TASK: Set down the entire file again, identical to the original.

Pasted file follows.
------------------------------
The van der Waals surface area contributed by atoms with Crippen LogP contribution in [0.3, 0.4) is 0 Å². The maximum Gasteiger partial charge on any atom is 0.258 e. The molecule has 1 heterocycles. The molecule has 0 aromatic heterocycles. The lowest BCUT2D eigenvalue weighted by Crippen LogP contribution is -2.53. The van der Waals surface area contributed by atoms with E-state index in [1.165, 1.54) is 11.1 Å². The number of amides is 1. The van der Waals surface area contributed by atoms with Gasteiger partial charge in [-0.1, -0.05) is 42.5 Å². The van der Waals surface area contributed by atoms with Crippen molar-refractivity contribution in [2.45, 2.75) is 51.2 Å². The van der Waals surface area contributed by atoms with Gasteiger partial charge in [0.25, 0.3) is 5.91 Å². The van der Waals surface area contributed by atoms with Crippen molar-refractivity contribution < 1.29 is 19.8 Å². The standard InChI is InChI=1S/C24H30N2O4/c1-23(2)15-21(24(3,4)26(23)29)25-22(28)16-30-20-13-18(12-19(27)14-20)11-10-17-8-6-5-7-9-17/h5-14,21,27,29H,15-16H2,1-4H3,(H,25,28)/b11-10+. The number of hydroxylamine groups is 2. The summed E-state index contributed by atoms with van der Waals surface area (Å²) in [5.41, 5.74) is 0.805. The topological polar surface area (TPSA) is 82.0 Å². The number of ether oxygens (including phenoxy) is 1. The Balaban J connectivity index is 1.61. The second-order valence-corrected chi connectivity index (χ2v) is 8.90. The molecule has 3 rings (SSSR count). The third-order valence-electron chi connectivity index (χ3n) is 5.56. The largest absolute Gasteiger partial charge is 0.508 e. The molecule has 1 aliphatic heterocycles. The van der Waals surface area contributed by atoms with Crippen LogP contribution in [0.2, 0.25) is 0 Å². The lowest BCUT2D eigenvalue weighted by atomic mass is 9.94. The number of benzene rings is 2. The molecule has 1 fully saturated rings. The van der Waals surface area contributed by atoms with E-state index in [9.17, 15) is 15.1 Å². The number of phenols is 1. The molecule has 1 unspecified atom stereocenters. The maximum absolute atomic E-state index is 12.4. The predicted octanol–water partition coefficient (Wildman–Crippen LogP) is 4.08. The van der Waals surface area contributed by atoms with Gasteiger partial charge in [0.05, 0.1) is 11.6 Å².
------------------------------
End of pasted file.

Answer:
The van der Waals surface area contributed by atoms with Crippen LogP contribution in [0.3, 0.4) is 0 Å². The maximum Gasteiger partial charge on any atom is 0.258 e. The molecule has 1 heterocycles. The molecule has 0 aromatic heterocycles. The lowest BCUT2D eigenvalue weighted by Crippen LogP contribution is -2.53. The van der Waals surface area contributed by atoms with E-state index in [1.165, 1.54) is 11.1 Å². The number of amides is 1. The van der Waals surface area contributed by atoms with Gasteiger partial charge in [-0.1, -0.05) is 42.5 Å². The van der Waals surface area contributed by atoms with Crippen molar-refractivity contribution in [2.45, 2.75) is 51.2 Å². The van der Waals surface area contributed by atoms with Gasteiger partial charge in [0.25, 0.3) is 5.91 Å². The van der Waals surface area contributed by atoms with Crippen molar-refractivity contribution < 1.29 is 19.8 Å². The standard InChI is InChI=1S/C24H30N2O4/c1-23(2)15-21(24(3,4)26(23)29)25-22(28)16-30-20-13-18(12-19(27)14-20)11-10-17-8-6-5-7-9-17/h5-14,21,27,29H,15-16H2,1-4H3,(H,25,28)/b11-10+. The number of hydroxylamine groups is 2. The summed E-state index contributed by atoms with van der Waals surface area (Å²) in [5.41, 5.74) is 0.805. The topological polar surface area (TPSA) is 82.0 Å². The number of ether oxygens (including phenoxy) is 1. The Balaban J connectivity index is 1.61. The second-order valence-corrected chi connectivity index (χ2v) is 8.90. The molecule has 3 rings (SSSR count). The third-order valence-electron chi connectivity index (χ3n) is 5.56. The largest absolute Gasteiger partial charge is 0.508 e. The molecule has 1 aliphatic heterocycles. The van der Waals surface area contributed by atoms with Crippen LogP contribution in [0.2, 0.25) is 0 Å². The lowest BCUT2D eigenvalue weighted by atomic mass is 9.94. The number of benzene rings is 2. The molecule has 1 fully saturated rings. The van der Waals surface area contributed by atoms with E-state index in [9.17, 15) is 15.1 Å². The number of phenols is 1. The molecule has 1 unspecified atom stereocenters. The maximum absolute atomic E-state index is 12.4. The predicted octanol–water partition coefficient (Wildman–Crippen LogP) is 4.08. The van der Waals surface area contributed by atoms with Gasteiger partial charge in [0.05, 0.1) is 11.6 Å².